South African Indians are being unfairly targeted at the workplace, a minority rights leader has said after powerful Municipal Workers Union (Samwu) accused the community of accommodating their "brothers" in top jobs at the expense of African employees.
There are "great suspicions" that senior Indian staff at the eThekwini Municipality (which includes the city of Durban) was accommodating other Indians at the expense of African people, Samwu Secretary-General, Nahlanhla Nyandeni has alleged.
Indian colleagues seem to be dominating strategic positions in this municipality, he said adding that "Krish Kumar, Derrick Naidoo and Raymond Rampersad are to name a few," Nyandeni told the Weekly Post newspaper.
"We have black people with suitable qualifications for these positions, but for some reason there is a cluster of top officials coming from the Indian community," Nyandeni said.
The union leader was reacting to an earlier strike by workers at a main depot of the municipality who alleged that engineer Raj Dhrochand had been appointed irregularly.
eThekwnini Municipality spokesman Thabo Mofokeng said that the matter has been resolved adding that "there is no sign of racism on our side, but I cannot speak on behalf of the union."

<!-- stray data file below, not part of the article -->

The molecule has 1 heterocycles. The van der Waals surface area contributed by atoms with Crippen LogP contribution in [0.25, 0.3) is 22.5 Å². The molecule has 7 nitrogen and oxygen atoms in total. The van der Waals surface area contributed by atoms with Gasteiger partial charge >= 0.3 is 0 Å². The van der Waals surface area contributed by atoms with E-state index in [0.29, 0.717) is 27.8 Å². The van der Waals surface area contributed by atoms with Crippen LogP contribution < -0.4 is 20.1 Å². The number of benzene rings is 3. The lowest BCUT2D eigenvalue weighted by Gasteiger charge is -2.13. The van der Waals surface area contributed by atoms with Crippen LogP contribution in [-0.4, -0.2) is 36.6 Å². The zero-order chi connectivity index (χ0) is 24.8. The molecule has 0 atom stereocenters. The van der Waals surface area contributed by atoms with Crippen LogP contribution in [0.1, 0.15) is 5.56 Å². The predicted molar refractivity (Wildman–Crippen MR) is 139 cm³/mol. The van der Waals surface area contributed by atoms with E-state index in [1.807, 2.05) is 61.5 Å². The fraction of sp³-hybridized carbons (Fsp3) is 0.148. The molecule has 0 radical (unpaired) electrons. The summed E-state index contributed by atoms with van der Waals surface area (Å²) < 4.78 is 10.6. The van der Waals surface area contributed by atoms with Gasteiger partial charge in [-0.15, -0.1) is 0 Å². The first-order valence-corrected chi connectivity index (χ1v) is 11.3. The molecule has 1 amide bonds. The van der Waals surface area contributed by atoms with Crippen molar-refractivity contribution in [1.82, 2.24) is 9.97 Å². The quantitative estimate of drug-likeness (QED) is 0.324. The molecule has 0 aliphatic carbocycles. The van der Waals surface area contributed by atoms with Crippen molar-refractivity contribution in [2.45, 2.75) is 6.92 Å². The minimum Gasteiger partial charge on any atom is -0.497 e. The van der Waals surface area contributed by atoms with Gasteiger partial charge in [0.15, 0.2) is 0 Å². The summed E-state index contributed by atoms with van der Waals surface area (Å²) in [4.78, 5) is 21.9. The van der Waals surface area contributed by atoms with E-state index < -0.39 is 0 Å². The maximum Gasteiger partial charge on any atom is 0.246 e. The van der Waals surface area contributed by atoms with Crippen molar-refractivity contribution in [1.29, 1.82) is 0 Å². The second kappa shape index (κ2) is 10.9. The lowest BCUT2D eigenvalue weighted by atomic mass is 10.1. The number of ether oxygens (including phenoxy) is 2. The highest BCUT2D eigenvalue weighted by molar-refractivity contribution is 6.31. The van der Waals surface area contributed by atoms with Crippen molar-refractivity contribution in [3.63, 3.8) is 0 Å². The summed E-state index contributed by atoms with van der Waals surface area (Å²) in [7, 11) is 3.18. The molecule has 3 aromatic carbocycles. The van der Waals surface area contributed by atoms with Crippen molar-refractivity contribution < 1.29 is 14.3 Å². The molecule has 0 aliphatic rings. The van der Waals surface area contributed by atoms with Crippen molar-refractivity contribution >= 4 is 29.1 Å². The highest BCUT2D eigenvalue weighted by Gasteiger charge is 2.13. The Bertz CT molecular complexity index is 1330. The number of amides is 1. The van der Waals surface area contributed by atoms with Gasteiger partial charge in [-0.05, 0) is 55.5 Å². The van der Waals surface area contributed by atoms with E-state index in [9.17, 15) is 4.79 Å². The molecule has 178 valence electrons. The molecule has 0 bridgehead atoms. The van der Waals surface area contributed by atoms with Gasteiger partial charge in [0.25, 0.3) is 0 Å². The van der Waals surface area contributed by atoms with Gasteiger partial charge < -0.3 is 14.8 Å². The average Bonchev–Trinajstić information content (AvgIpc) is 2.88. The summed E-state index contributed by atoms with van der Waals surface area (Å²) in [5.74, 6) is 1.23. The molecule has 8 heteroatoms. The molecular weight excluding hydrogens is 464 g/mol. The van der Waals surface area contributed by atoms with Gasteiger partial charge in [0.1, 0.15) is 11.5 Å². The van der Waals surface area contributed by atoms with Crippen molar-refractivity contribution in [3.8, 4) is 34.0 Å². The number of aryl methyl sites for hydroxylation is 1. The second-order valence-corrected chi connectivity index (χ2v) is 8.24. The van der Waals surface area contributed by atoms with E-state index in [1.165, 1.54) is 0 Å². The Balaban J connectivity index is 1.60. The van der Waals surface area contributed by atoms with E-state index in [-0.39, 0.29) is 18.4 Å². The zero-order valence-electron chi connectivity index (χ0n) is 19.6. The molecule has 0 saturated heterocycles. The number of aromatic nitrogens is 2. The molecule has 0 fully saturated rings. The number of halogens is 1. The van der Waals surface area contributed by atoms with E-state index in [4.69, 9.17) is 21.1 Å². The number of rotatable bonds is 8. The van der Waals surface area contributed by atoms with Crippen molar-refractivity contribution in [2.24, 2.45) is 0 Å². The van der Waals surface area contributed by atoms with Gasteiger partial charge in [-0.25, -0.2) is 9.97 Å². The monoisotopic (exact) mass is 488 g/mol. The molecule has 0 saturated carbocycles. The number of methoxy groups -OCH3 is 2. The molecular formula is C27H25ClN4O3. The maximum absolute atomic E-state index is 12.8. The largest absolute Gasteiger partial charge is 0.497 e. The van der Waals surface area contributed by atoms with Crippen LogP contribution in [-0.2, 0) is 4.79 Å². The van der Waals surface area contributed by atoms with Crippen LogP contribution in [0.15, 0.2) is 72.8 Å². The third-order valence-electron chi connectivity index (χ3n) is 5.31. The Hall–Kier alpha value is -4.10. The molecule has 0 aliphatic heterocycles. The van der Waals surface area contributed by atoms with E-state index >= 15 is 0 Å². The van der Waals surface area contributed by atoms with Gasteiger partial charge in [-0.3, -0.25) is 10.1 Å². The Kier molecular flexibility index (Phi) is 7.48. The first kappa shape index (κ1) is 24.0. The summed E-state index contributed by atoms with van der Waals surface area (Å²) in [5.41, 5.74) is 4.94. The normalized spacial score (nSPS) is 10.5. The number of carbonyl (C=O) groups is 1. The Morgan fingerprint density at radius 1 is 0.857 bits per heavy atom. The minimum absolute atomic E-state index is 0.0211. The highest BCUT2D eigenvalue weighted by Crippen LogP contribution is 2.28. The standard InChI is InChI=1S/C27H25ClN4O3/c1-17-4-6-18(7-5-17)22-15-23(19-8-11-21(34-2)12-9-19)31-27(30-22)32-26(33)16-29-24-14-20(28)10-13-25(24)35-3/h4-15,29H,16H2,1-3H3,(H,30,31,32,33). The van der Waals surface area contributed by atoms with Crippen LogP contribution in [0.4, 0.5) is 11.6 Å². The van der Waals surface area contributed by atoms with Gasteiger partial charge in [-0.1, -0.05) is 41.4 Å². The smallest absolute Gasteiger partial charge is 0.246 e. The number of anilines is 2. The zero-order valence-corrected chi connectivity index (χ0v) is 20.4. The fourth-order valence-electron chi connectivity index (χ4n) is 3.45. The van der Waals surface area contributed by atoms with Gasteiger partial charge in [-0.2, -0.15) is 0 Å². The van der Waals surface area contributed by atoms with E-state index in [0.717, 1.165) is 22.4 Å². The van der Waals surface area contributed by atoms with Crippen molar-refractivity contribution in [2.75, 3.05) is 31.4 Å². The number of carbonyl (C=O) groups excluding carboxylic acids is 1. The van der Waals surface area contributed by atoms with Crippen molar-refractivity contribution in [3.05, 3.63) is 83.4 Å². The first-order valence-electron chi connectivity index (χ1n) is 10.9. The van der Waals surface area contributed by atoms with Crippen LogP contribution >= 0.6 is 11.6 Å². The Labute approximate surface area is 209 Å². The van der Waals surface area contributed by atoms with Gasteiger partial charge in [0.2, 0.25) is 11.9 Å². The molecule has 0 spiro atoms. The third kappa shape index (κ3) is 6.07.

Ashin Singh, convenor of the South African Minority Rights Equality Movement said Dhrochand's case was not an isolated incident.
"Over the past few years, a direct attack has been made on Indians through all levels of government and municipality. This is pure reverse racism and there is seldom any merit to this kind of attack," Singh said.
This type of anti-Indian sentiment proves that Indians were "soft targets and scapegoats," he said.
Commenting on the fact that Indians and Africans had been equally discriminated against by the white minority apartheid government, political analyst Kiru Naidoo said the problems of the country would not be fixed by throwing people out of jobs so that other people could get in.
"For historical reasons, KwaZulu-Natal province and Durban have a large number of people of Indian origin (because the first Indian indentured labourers arrived here 150 years ago)," Naidoo said.
"That history can't be washed away for political convenience," he added.